Boulder Future Salon

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I don't have a VR headset and I checked and my Android device does not support ARCore, so this is for those of you who can do VR.

"AR Atom Visualizer is an app that allows you to view and explore atomic models in Augmented Reality with Google ARCore on your smartphone. Many of us understand the basic structure of an atom: a nucleus containing protons and neutrons, surrounded by electrons - but how are those electrons organized? How do they move? What do they look like?"

"The Bohr model presents the atom as a shell containing a nucleus and the electrons in orbit around it. It helps us understand the energy level of electrons and how they are organised in relation to the nucleus."

"The quantum mechanical model presents the atom as an electron cloud. This helps us understand the possible location of the electrons in relation to the nucleus."

"AR Atom Visualizer uses Augmented Reality to create 3D animated visualizations of both these models of any atom in real space, just by using the camera on your smartphone."

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sqlite-vec an SQLite extension for vector search under development.

"I'm working on a new SQLite extension! It's called sqlite-vec, an extension for vector search, written purely in C. It's meant to replace sqlite-vss, another vector search SQLite extension I released in February 2023, which has a number of problems. I believe the approach I'm taking with sqlite-vec solves a number of problem it's predecessor has, will have a much nicer and performant SQL API, and is a better fit for all applications who want an embed vector search solution!"

"sqlite-vec will be a SQLite extension written purely in C with no dependencies. It will provide custom SQL functions and virtual tables for fast vector search, as well as other tools and utilities for working with vectors (quantization, JSON/BLOB/numpy conversions, vector arithmetic, etc.)."

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The full text of Dimitri P. Bertsekas's book A Course in Reinforcement Learning is available online for free. It's also available for purchase in print form. About 450 pages. It's the textbook for his course at Arizona State University "Reinforcement Learning and Optimal Control".

I've gone through more than half of Richard Sutton and Andrew Barto's book Reinforcement Learning: An Introduction (though I confess to have 'cheated' and not done all the exercises). It might be worth reading this book, too, to see the same material from an alternate point of view.

"Reinforcement learning can be viewed as the art and science of sequential decision making for large and difficult problems, often in the presence of imprecisely known and changing environment conditions. Dynamic programming is a broad and well-established algorithmic methodology for making optimal sequential decisions, and is the theoretical foundation upon which reinforcement learning rests. This is unlikely to change in the future, despite the rapid pace of technological innovation. In fact, there are strong connections between sequential decision making and the new wave of technological change, generative technology, transformers, GPT applications, and natural language processing ideas, as we will aim to show in this book."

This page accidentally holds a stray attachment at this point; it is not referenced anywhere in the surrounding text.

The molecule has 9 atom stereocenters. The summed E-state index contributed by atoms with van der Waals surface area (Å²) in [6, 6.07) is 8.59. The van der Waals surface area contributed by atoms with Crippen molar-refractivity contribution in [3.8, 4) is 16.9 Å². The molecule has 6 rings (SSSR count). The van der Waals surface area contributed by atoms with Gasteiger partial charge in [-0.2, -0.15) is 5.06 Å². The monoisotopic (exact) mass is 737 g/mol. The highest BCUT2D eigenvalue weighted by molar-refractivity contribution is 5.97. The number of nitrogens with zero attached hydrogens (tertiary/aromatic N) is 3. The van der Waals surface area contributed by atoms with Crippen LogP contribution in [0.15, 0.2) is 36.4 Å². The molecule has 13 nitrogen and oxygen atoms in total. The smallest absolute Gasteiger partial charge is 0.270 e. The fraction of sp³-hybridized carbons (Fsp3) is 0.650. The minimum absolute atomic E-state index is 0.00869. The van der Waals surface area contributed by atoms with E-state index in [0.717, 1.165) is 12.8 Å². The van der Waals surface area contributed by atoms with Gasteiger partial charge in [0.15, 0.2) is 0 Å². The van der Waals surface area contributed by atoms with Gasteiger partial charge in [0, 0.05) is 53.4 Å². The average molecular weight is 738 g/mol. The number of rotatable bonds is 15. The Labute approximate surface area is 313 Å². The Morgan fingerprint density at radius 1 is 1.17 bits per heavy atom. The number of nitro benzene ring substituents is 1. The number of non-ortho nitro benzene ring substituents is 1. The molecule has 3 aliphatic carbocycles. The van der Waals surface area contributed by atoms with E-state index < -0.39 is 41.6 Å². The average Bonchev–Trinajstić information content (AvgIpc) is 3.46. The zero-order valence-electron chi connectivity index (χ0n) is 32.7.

"In dynamic programming there are two principal objects to compute: the optimal value function that provides the optimal cost that can be attained starting from any given initial state, and the optimal policy that provides the optimal decision to apply at any given state and time. Unfortunately, the exact application of dynamic programming runs into formidable computational difficulties, commonly referred to as the curse of dimensionality. To address these, reinforcement learning aims to approximate the optimal value function and policy, by using manageable off-line and/or on-line computation, which often involves neural networks (hence the alternative name Neuro-Dynamic Programming)."

"Thus there are two major methodological approaches in reinforcement learning: approximation in value space, where we approximate in some way the optimal value function, and approximation in policy space, whereby we construct a suboptimal policy by using some form of optimization over a suitably restricted class of policies."

"The book focuses primarily on approximation in value space, with limited coverage of approximation in policy space. However, it is structured so that it can be easily supplemented by an instructor who wishes to go into approximation in policy space in greater detail, using any of a number of available sources."

"An important part of our line of development is a new conceptual framework, which aims to bridge the gaps between the artificial intelligence, control theory, and operations research views of our subject. This framework, the focus of the author's recent monograph 'Lessons from AlphaZero ...',, centers on approximate forms of dynamic programming that are inspired by some of the major successes of reinforcement learning involving games. Primary examples are the recent (2017) AlphaZero program (which plays chess), and the similarly structured and earlier (1990s) TD-Gammon program (which plays backgammon)."